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Properly maintaining your records, even after filing your tax returns, is necessary in the event of an audit. The IRS will need to review your tax documents to substantiate your prior returns. The questions many clients have are: What documents can I shred? How long should I keep my tax documents after filing my tax return? What documents should I retain?

Record Retention

Federal Income Tax returns can be audited for up to three years from the date of filing. However, the Internal Revenue Service (IRS) may audit your tax return for up to six years after the filing date if there is substantial unreported income, and may audit indefinitely if no return, or a fraudulent return, is filed. We recommend that you retain your documents for at least 7 years. You should also take your state’s statute of limitations into consideration, as certain states may require you to retain documents longer. The following are some common documents and records that are important to retain in the event that you are ever selected for an audit:

  1. Records of any income received, including W-2s and forms 1099
  2. Work-related expense items
  3. Brokerage statements
  4. Medical expenses
  5. Charitable contributions
  6. Retirement accounts
  7. Home improvements, refinances, or sales
  8. Schedules K-1

Although it is generally recommended that you keep records of your tax information for seven years, certain documents should be retained longer in case the IRS ever comes calling. Any documents providing details of capital assets (real estate, private company stock, worthless securities, bad debts or K-1 schedules) should be retained 7 years after the asset is sold or disposed. These documents are vital to calculating depreciation on certain assets and determining the gain or loss upon sale of an asset. In addition, if you receive property in an exchange, it is important to keep documents from the old property as well as the new one. You should also consider keeping each year’s tax returns and real estate and property improvement records indefinitely.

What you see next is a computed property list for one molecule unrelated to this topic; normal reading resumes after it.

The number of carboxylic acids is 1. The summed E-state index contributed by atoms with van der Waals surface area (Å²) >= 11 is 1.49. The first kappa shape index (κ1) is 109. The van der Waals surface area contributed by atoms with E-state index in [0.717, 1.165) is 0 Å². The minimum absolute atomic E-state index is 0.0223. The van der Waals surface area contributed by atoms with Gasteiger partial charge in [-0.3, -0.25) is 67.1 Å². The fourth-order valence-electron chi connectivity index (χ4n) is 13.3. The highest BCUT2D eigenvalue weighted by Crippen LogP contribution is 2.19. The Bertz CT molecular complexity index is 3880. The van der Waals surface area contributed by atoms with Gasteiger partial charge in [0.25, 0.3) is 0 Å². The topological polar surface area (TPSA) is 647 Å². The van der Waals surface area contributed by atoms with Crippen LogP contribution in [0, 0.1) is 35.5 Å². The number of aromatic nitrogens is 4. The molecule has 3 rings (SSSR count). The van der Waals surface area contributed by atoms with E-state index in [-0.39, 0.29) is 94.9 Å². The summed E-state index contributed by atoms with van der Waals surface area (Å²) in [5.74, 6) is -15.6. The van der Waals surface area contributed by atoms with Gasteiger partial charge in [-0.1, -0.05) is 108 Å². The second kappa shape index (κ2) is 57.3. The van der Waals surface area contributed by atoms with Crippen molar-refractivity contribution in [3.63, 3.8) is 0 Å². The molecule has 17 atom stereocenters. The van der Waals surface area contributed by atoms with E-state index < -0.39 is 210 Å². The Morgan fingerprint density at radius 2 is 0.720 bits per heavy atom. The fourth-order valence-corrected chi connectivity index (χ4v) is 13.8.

While record retention is important for tax purposes, there are other reasons to hold onto documents besides the risk of an audit. Be sure to talk with your insurance company or creditors to ensure that you have retained any required information necessary for your loans or policies.

One last piece of advice: any documents that are ready to be tossed should be shredded to protect your identity.

Retaining sensitive documents securely is an important process, but it can be cumbersome. If you have any questions regarding record retention, or any other tax matters, please do not hesitate to contact your L&B professional at (858) 558-9200.

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